Sensitising local communities and party loyalists is essential to guarantee management and acceptance of outcomes to prevent post-electoral violence. For South Sudan, emerging from conflict and new to democracy, developing a civic understanding of electoral procedures and stipulated rights and responsibilities is essential for peaceful participation. Without civic education, disputes may escalate into violence by allowing the elite to control the narrative and subjecting communities to manipulation.  

Security and judiciary apparatuses are crucial to a peaceful election and to a secure environment and democratic dispute resolution mechanism after that. However, undertaking a census, underlined as an election prerequisite in the peace agreement, has been hindered by a lack of security and infrastructure nationwide exacerbated by meager resources. These factors are likely to lead to a disputed election or another extension, which may reverse gains and spur a resurgence of conflict.

Lack of pressure

The multifaceted implications posed by the COVID-19 pandemic, coinciding with the start of South Sudan’s transition, diverted international and regional resources from effective oversight of implementation. The African Union (AU) and the Intergovernmental Authority on Development (IGAD), as the continental and regional bodies that brokered R-ARCSS, witnessed time-, capacity- and resource constraints.

The war in Tigray, Ethiopia and the crisis in Sudan further diverted attention for the implementation of the peace agreement. Thus, the guarantors’ role has been reduced, at least in pressing the signatories to identify and resolve deadlocks timeously.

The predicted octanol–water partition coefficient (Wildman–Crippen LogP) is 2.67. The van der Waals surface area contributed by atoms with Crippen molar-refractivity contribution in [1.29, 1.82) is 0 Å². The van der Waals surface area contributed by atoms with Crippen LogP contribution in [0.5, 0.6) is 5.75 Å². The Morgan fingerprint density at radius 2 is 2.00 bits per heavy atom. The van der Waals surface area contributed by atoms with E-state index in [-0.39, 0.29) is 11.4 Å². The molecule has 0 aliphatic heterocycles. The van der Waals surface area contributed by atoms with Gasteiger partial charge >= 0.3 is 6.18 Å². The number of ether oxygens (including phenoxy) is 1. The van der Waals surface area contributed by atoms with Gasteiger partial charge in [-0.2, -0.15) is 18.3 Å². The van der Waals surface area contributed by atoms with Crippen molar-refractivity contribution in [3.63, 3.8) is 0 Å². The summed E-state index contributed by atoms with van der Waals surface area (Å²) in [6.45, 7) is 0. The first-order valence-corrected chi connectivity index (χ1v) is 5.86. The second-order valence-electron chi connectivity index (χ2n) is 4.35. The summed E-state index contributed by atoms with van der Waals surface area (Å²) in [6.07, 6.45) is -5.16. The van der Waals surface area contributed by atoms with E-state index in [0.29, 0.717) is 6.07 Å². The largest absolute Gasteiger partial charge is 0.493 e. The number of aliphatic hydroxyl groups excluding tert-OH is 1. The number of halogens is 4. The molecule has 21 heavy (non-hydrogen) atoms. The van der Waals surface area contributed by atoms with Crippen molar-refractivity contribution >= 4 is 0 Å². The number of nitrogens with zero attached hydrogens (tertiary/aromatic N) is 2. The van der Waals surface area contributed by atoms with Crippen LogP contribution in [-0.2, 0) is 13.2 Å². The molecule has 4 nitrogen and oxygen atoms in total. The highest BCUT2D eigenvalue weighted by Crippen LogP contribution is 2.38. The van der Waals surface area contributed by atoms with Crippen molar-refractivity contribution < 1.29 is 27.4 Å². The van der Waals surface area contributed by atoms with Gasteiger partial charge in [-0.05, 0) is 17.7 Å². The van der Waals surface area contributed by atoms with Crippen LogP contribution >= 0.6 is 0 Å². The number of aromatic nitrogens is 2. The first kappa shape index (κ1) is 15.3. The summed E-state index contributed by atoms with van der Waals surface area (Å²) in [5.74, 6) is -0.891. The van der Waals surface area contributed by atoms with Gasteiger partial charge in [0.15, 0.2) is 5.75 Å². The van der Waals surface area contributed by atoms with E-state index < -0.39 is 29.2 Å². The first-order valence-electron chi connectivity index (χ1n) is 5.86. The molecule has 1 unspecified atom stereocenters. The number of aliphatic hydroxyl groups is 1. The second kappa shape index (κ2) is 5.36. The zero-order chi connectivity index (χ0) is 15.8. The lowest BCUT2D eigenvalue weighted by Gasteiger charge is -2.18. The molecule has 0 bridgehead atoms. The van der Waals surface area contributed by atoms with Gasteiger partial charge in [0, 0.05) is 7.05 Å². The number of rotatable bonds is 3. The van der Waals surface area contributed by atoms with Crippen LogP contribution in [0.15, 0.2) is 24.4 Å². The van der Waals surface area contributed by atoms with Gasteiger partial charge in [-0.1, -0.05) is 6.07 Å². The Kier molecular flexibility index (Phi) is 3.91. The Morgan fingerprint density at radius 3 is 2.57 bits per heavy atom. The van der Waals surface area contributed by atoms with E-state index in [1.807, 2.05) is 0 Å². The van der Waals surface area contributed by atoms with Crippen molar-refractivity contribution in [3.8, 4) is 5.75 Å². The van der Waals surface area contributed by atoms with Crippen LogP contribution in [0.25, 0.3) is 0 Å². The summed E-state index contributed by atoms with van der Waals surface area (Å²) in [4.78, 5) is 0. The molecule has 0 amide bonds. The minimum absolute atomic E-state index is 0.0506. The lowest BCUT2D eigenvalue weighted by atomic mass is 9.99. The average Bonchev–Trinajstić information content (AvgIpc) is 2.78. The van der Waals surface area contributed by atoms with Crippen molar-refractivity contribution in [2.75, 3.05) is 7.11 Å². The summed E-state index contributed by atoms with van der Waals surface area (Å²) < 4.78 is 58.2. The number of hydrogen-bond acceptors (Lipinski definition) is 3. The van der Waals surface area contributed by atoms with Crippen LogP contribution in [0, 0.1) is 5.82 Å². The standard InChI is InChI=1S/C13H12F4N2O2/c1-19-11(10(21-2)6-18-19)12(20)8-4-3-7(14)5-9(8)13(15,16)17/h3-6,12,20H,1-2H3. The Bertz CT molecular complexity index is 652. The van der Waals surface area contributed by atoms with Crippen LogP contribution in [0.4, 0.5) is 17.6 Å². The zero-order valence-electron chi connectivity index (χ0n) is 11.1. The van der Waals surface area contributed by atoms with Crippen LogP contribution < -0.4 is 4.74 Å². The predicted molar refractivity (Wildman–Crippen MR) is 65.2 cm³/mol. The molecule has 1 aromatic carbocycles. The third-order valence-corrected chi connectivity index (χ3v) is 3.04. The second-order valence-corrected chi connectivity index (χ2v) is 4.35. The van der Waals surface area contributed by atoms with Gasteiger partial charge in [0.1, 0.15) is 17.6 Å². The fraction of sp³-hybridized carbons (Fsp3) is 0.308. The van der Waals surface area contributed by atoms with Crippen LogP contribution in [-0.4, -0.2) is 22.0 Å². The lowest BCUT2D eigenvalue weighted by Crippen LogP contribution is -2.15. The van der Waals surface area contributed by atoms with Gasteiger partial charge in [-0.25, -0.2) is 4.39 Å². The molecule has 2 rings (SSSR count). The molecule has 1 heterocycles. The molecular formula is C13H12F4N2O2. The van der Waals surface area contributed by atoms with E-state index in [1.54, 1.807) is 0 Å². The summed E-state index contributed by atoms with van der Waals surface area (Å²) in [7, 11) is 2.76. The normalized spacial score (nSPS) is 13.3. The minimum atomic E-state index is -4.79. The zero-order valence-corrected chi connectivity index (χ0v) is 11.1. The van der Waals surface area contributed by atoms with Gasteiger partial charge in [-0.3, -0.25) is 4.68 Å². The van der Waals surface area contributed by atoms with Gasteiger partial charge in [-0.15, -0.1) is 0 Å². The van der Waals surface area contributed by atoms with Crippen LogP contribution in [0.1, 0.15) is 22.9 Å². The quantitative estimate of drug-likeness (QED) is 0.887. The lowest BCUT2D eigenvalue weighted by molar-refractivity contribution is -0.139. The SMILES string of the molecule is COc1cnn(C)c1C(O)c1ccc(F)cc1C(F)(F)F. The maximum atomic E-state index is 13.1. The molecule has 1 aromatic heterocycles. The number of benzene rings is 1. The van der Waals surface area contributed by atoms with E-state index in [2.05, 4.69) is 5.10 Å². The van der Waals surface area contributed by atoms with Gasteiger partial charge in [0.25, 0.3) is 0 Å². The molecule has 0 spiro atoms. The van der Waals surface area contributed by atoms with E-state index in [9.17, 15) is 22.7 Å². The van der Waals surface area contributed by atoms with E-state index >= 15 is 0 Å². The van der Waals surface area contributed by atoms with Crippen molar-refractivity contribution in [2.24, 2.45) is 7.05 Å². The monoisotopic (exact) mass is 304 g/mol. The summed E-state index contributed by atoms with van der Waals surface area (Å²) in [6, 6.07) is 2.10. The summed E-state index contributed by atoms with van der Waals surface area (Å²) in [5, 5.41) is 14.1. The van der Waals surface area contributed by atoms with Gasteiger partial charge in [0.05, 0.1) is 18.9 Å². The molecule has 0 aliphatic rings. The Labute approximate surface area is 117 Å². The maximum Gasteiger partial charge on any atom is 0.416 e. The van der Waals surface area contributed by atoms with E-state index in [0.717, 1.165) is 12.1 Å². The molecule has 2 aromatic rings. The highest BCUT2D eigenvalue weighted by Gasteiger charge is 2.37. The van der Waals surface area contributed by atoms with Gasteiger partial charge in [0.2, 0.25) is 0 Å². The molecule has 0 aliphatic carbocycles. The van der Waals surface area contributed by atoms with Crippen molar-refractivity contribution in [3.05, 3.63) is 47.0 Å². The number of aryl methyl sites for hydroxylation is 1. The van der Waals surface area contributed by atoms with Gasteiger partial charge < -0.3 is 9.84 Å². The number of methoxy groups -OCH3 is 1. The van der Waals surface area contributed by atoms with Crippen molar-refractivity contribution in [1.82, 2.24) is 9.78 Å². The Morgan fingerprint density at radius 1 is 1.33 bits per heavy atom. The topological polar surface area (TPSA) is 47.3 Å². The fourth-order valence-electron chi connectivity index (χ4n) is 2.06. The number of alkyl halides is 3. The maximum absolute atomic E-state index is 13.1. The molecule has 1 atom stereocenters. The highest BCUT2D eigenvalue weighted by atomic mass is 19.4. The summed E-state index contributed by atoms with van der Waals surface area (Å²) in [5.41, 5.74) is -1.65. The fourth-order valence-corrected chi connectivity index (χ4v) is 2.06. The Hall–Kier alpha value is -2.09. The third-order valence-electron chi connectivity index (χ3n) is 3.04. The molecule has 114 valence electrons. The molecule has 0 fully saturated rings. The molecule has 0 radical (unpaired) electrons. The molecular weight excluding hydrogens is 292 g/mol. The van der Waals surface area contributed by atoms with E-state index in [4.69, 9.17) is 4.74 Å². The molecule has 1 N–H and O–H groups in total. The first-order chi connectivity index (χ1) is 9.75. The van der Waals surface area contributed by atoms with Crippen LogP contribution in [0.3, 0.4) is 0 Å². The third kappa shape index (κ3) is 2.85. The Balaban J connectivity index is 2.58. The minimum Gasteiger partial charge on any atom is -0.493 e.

The Reconstituted Joint Evaluation and Monitoring Commission is mandated to report to the guarantors on non-compliance. It must report violations and issues to the chairperson of IGAD to decide appropriate and timely remedial actions. IGAD is lagging in mobilising means and resources to fast-track milestones needed for the election.

The Panel of the Wise or an envoy should drive diplomatic discussions on the election context

However, as guarantors, AU and IGAD should look beyond just monitoring R-ARCSS progress. The AU’s Peace and Security Council (PSC) followed a field mission to the country with a discussion in February 2023. In November 2023, it stated concerns and suggestions not in keeping with the gravity of the threat posed in South Sudan.

The country’s challenges will also increase when President Salva Kiir becomes IGAD chair in July 2024, replacing Djibouti’s President Ismaïl Omar Guelleh. Then, the agreement’s main guarantor will be chaired by a signatory party for the six months leading to the election. This is a crucial time for South Sudan and its peace process. IGAD’s role will be complicated as holding meetings and decisions on South Sudan will require authorisations from Juba, posing a conflict of interest.

PSC role

The PSC should address the absence of pressure from South Sudan’s partners and the risks posed by a disputed election. The subsequent challenges and competing interests within IGAD will also require greater involvement of the AU as an impartial entity. The Council should play an early warning role and monitor continental actors’ participation in the lead-up to the election.

The PSC could request an update on preparations for the election; this could be followed by a field visit early in 2024 to assess the readiness of state structures and the political context in which the election will unfold. It should also secure the involvement of the Panel of the Wise or an envoy to drive preventive diplomatic engagements to manage the context for an election in Africa’s youngest state.